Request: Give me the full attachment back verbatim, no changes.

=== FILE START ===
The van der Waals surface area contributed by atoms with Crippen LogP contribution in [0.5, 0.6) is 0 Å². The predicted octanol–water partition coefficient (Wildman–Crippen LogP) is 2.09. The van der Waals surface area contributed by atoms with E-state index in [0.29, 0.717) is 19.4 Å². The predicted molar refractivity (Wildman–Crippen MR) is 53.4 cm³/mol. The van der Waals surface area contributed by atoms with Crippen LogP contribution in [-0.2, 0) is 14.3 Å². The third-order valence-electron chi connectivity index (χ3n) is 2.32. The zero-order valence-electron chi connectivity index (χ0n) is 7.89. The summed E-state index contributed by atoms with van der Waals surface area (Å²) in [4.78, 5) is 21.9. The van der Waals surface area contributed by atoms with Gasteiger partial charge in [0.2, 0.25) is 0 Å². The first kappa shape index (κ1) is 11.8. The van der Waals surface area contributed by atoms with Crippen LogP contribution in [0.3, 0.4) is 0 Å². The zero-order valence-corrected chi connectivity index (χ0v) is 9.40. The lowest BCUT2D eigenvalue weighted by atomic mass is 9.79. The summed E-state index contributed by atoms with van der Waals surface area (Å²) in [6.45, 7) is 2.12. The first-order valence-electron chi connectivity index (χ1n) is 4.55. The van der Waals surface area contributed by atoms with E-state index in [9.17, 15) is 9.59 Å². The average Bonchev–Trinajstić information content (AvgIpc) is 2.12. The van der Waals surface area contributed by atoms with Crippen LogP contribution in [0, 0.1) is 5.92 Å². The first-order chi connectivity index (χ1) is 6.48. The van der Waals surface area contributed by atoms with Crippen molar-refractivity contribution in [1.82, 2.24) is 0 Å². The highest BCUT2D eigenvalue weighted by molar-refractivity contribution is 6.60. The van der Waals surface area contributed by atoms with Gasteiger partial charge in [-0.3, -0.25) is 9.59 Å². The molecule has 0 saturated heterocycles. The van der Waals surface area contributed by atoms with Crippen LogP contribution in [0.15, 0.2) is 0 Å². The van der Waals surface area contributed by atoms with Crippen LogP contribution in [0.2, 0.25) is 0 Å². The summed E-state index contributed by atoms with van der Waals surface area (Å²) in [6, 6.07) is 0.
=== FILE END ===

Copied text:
The van der Waals surface area contributed by atoms with Crippen LogP contribution in [0.5, 0.6) is 0 Å². The predicted octanol–water partition coefficient (Wildman–Crippen LogP) is 2.09. The van der Waals surface area contributed by atoms with E-state index in [0.29, 0.717) is 19.4 Å². The predicted molar refractivity (Wildman–Crippen MR) is 53.4 cm³/mol. The van der Waals surface area contributed by atoms with Crippen LogP contribution in [-0.2, 0) is 14.3 Å². The third-order valence-electron chi connectivity index (χ3n) is 2.32. The zero-order valence-electron chi connectivity index (χ0n) is 7.89. The summed E-state index contributed by atoms with van der Waals surface area (Å²) in [4.78, 5) is 21.9. The van der Waals surface area contributed by atoms with Gasteiger partial charge in [0.2, 0.25) is 0 Å². The first kappa shape index (κ1) is 11.8. The van der Waals surface area contributed by atoms with Crippen LogP contribution in [0.3, 0.4) is 0 Å². The zero-order valence-corrected chi connectivity index (χ0v) is 9.40. The lowest BCUT2D eigenvalue weighted by atomic mass is 9.79. The summed E-state index contributed by atoms with van der Waals surface area (Å²) in [6.45, 7) is 2.12. The first-order valence-electron chi connectivity index (χ1n) is 4.55. The van der Waals surface area contributed by atoms with E-state index in [9.17, 15) is 9.59 Å². The average Bonchev–Trinajstić information content (AvgIpc) is 2.12. The van der Waals surface area contributed by atoms with Crippen LogP contribution in [0, 0.1) is 5.92 Å². The first-order chi connectivity index (χ1) is 6.48. The van der Waals surface area contributed by atoms with Crippen molar-refractivity contribution in [1.82, 2.24) is 0 Å². The highest BCUT2D eigenvalue weighted by molar-refractivity contribution is 6.60. The van der Waals surface area contributed by atoms with Gasteiger partial charge in [-0.3, -0.25) is 9.59 Å². The molecule has 0 saturated heterocycles. The van der Waals surface area contributed by atoms with Crippen LogP contribution in [0.15, 0.2) is 0 Å². The van der Waals surface area contributed by atoms with Crippen LogP contribution in [0.2, 0.25) is 0 Å². The summed E-state index contributed by atoms with van der Waals surface area (Å²) in [6, 6.07) is 0.